My Feline Intuition told me this was a good time to recommend a nice classic book for Operation Story Share, so I dug through Cindy’s box of old books and found her hardback copy of Danny the Champion of the World by Roald Dahl. The copyright is 1975, so if I’ve done my math correctly, that means Cindy was ten years old when she read this book. And in case you were wondering, the price was $5.95.
Like the price, the jacket copy is a little different from what we see today. Get a load of this:
The author has forbidden us to say anything at all here about the plot of this book. “Why tell about it before-hand,” he says. “It spoils it.”
All we can say, therefore, is that Danny is a terrific adventure story—about a boy, his dad, and a daring and hilarious pheasant-snatching expedition. And, just as important, it’s the story of the relationship between a boy and his father who, in Danny’s own words, “without the slightest doubt, was the most marvelous and exciting father any boy ever had.”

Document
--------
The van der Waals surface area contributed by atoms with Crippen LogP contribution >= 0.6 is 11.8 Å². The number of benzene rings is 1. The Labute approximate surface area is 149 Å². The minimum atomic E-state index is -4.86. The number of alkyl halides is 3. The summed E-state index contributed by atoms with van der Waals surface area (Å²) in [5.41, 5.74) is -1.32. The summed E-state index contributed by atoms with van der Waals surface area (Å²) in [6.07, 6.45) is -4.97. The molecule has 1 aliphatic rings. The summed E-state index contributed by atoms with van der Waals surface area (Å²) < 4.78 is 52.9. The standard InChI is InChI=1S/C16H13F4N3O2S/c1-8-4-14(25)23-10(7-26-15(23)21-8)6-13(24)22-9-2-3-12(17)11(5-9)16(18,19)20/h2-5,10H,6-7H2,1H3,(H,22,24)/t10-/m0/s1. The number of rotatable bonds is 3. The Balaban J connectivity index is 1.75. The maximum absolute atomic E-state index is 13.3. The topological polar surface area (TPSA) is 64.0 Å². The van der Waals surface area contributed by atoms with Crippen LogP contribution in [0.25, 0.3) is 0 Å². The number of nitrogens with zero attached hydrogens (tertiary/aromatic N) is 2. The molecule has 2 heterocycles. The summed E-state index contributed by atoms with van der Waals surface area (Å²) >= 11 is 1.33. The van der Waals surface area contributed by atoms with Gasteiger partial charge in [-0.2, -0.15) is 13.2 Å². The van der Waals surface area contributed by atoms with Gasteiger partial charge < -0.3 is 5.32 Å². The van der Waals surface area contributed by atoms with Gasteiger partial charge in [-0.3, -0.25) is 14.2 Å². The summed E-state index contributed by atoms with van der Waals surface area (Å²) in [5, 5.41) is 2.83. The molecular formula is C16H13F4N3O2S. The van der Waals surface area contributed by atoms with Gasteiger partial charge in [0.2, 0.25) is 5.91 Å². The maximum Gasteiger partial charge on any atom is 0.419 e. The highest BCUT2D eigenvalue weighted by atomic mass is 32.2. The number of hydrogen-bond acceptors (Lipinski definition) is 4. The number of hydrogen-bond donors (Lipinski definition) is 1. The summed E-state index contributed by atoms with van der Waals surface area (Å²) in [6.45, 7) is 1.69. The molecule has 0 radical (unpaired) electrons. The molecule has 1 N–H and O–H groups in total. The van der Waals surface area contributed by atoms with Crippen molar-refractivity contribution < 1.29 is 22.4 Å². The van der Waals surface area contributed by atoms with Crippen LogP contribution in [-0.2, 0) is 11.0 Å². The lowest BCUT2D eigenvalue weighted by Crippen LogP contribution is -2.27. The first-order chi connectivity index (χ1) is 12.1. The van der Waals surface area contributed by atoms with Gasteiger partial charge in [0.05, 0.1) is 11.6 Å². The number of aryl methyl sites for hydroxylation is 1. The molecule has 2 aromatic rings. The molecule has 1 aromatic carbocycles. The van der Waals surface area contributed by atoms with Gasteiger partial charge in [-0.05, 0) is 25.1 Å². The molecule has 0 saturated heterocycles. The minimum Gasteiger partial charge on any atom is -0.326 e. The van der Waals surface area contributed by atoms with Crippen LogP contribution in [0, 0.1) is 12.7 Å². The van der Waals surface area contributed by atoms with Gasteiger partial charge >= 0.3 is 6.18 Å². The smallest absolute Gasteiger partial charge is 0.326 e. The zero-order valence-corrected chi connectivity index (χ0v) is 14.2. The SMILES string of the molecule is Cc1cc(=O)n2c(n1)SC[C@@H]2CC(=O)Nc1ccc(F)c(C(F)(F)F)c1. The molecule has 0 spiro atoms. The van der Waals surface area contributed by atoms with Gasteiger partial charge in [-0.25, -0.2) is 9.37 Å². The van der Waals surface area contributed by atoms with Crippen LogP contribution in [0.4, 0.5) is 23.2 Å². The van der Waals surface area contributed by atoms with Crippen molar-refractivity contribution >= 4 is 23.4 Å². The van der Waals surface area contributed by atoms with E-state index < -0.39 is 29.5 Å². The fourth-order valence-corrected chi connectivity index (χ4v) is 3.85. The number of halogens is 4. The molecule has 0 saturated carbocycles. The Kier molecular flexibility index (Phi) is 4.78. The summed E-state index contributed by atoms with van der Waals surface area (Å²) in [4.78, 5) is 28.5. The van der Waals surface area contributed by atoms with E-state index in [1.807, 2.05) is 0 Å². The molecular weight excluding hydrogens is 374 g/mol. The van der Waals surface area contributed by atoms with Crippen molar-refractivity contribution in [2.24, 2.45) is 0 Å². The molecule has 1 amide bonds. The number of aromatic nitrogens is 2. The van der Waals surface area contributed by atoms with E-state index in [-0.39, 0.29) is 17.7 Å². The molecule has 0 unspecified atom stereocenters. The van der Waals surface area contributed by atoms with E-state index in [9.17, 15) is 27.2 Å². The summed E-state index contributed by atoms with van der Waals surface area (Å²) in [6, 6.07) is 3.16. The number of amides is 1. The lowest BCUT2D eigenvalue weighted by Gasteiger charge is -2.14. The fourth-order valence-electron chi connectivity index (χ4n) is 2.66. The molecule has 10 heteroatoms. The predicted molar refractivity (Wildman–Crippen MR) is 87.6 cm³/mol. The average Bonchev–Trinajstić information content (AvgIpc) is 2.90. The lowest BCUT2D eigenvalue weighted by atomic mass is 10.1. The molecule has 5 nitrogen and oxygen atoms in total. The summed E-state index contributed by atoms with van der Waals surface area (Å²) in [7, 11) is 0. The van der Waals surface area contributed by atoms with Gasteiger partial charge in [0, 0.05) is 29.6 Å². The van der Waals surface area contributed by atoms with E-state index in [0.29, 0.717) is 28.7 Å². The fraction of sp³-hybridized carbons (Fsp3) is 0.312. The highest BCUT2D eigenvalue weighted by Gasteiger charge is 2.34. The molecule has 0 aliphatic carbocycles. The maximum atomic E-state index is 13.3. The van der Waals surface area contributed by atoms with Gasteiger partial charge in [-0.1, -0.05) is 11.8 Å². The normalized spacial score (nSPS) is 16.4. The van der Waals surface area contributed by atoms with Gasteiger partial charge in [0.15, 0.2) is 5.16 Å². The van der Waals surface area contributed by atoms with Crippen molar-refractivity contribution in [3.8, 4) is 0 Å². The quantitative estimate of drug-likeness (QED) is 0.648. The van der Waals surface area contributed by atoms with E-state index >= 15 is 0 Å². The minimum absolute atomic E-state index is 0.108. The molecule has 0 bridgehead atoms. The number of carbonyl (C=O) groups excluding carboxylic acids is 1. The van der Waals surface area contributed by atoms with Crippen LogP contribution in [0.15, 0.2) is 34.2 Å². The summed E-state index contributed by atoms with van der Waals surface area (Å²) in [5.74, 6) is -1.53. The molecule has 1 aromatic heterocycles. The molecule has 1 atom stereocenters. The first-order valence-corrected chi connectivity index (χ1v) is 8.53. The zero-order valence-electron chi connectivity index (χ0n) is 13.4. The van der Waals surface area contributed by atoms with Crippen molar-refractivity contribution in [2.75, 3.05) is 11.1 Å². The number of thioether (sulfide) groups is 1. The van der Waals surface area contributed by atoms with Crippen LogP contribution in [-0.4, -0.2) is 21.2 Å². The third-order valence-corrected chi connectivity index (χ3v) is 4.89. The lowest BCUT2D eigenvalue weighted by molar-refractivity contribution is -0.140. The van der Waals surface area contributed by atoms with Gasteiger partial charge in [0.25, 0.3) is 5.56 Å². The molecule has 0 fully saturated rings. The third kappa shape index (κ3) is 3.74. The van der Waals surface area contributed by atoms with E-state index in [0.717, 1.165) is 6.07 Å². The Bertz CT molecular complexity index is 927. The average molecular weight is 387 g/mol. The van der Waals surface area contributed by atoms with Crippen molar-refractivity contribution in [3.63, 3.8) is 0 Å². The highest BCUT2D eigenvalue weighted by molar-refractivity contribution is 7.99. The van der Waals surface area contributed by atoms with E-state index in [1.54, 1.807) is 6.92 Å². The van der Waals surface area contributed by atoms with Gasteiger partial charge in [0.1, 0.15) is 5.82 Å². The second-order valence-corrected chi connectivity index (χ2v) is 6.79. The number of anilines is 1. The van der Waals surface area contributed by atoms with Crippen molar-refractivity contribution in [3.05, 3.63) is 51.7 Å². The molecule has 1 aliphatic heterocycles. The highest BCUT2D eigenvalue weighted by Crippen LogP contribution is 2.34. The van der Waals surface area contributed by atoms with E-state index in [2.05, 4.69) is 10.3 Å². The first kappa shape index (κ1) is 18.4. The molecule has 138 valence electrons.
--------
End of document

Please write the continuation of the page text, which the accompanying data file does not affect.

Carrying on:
In our opinion, as the publishers, this may be the best children’s book Roald Dahl has written so far. And when one considers what the other five books are, that is saying quite a lot. They are, of course: Charlie and the Chocolate Factory, Charlie and the Great Glass Elevator, James and the giant Peach, Fantastic Mr. Fox, and The Magic Finger.
If you don’t believe the publishers, maybe you’ll believe Cindy. Why would she have kept this book all those years if it wasn’t good? You’re right, it is one of Mr. Dahl’s lesser known stories, but that doesn’t mean it’s not a whisker-tingling, hackles-bristling one. I suggest you get your paws on a copy and find out for yourself.